Friday, November 23, 2012

José M. Tirado — The Rise of Fascism in Greece

There is a spectre haunting Europe. [Not only Europe.]

It is creeping into visibility in Spain, in Albania, Russia, Poland, France, England and perhaps most immediately, in Greece. It thrives on shadows; the darker places within us all, of fear and insecurity, then it glides in, offering an inevitably cruel luminescence. It moves gradually though, confident in the power of its righteous insidiousness. It makes deals: accept our terms, it declares, and together we can rise. We can triumph over the darkness around us and create a new morning. We can push your doubt away and replace it with certainty. We can erase weakness, and make you strong, it says. We can replace anxiety and make you confident again. Join us, it pleads, and we can help you feel strong again, but now you will be joined in a new family and together, we will restore the Good.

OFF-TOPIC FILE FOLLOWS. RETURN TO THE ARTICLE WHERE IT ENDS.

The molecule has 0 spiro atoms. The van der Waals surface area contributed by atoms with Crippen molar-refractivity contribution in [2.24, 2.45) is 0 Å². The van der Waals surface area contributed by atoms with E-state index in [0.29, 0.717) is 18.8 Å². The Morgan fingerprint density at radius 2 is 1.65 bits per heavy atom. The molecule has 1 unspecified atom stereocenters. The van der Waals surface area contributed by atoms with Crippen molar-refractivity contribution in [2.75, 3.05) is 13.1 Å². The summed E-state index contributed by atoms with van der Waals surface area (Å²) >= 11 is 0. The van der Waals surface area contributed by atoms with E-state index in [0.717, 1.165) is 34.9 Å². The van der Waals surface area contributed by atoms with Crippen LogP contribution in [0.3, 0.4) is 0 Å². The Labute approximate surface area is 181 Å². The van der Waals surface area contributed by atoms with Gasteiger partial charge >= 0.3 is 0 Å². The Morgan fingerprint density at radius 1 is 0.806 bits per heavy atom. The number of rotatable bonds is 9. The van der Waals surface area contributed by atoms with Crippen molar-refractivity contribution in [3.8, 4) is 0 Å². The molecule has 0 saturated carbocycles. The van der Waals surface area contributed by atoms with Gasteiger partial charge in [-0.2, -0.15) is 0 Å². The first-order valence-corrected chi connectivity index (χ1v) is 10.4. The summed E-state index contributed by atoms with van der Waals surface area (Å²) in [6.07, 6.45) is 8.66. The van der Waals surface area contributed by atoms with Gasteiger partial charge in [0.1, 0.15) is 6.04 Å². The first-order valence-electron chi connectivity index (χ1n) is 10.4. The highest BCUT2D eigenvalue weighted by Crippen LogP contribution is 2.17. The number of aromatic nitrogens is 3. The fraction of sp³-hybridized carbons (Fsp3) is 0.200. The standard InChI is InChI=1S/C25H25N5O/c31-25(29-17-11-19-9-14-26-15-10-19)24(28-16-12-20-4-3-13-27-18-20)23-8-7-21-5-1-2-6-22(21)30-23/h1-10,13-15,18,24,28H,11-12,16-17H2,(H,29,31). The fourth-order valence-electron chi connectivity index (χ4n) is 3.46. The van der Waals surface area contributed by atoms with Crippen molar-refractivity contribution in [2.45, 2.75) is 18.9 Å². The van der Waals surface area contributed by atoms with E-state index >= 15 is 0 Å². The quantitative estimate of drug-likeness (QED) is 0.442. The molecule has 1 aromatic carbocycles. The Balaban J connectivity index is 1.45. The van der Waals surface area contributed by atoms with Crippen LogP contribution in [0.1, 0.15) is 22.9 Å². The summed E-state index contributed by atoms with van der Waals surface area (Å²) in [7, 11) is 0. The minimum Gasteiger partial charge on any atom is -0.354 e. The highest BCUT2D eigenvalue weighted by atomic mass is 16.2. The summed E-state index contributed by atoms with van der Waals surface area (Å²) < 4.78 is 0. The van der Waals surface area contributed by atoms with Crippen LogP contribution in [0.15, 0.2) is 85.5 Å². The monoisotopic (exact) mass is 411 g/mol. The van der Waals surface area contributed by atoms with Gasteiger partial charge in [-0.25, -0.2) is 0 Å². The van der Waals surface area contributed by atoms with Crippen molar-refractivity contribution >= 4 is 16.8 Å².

For us, for “our” people.
We have heard this promise before. It’s the cheap allure of cultural purity and nationalist pride, of racial ideology, of religious chosen-ness, and when the rains of social or economic uncertainty fall, somehow everyone else, everyone outside that select group, becomes suspect. Or worse.
The Rise of Fascism in Greece
José M. Tirado | poet, priest and writer finishing a PhD in psychology while living in Iceland
(h/t Kevin Fathi via email)

1 comment:

googleheim said...

Fascism has always been in Greece.

When the Berlin wall fell down, the Greeks were so honky dorky about it.

They even joined the Euro to be with the Germans, and they unfortunately became the ones who paid for German unification.

Greeks exemplified their rascist fascist views when the country of Macedonia chose it's name.

The Greeks said that 2000 years ago their country made that name and that they only were entitled to use it.